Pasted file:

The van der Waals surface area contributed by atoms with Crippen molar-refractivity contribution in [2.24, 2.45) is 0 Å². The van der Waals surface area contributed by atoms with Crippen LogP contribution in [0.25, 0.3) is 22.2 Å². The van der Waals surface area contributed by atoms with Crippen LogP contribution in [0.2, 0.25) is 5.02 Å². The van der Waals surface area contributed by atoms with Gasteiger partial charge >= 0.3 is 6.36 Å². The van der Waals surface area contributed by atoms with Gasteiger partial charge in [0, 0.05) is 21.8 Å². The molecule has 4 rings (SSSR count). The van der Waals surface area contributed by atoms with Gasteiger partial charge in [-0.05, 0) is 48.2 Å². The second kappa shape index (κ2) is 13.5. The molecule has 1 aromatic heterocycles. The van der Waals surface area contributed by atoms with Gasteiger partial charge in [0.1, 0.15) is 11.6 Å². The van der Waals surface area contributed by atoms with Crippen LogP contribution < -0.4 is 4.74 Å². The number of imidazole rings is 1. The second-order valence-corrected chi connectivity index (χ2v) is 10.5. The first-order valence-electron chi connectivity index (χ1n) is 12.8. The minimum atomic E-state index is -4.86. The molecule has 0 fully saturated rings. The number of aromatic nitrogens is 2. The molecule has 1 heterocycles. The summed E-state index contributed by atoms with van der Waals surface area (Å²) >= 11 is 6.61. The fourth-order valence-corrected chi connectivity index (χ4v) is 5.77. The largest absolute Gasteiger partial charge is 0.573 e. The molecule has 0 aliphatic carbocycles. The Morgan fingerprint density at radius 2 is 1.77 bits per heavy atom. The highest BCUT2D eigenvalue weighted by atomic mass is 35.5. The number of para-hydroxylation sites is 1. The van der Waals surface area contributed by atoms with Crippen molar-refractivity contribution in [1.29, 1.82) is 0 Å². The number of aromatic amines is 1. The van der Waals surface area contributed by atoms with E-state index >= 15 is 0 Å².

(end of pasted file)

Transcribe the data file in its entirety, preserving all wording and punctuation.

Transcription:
The van der Waals surface area contributed by atoms with Crippen molar-refractivity contribution in [2.24, 2.45) is 0 Å². The van der Waals surface area contributed by atoms with Crippen LogP contribution in [0.25, 0.3) is 22.2 Å². The van der Waals surface area contributed by atoms with Crippen LogP contribution in [0.2, 0.25) is 5.02 Å². The van der Waals surface area contributed by atoms with Gasteiger partial charge >= 0.3 is 6.36 Å². The van der Waals surface area contributed by atoms with Gasteiger partial charge in [0, 0.05) is 21.8 Å². The molecule has 4 rings (SSSR count). The van der Waals surface area contributed by atoms with Gasteiger partial charge in [-0.05, 0) is 48.2 Å². The second kappa shape index (κ2) is 13.5. The molecule has 1 aromatic heterocycles. The van der Waals surface area contributed by atoms with Gasteiger partial charge in [0.1, 0.15) is 11.6 Å². The van der Waals surface area contributed by atoms with Crippen LogP contribution < -0.4 is 4.74 Å². The number of imidazole rings is 1. The second-order valence-corrected chi connectivity index (χ2v) is 10.5. The first-order valence-electron chi connectivity index (χ1n) is 12.8. The minimum atomic E-state index is -4.86. The molecule has 0 fully saturated rings. The number of aromatic nitrogens is 2. The molecule has 1 heterocycles. The summed E-state index contributed by atoms with van der Waals surface area (Å²) >= 11 is 6.61. The fourth-order valence-corrected chi connectivity index (χ4v) is 5.77. The largest absolute Gasteiger partial charge is 0.573 e. The molecule has 0 aliphatic carbocycles. The Morgan fingerprint density at radius 2 is 1.77 bits per heavy atom. The highest BCUT2D eigenvalue weighted by atomic mass is 35.5. The number of para-hydroxylation sites is 1. The van der Waals surface area contributed by atoms with Crippen molar-refractivity contribution in [1.29, 1.82) is 0 Å². The number of aromatic amines is 1. The van der Waals surface area contributed by atoms with E-state index >= 15 is 0 Å².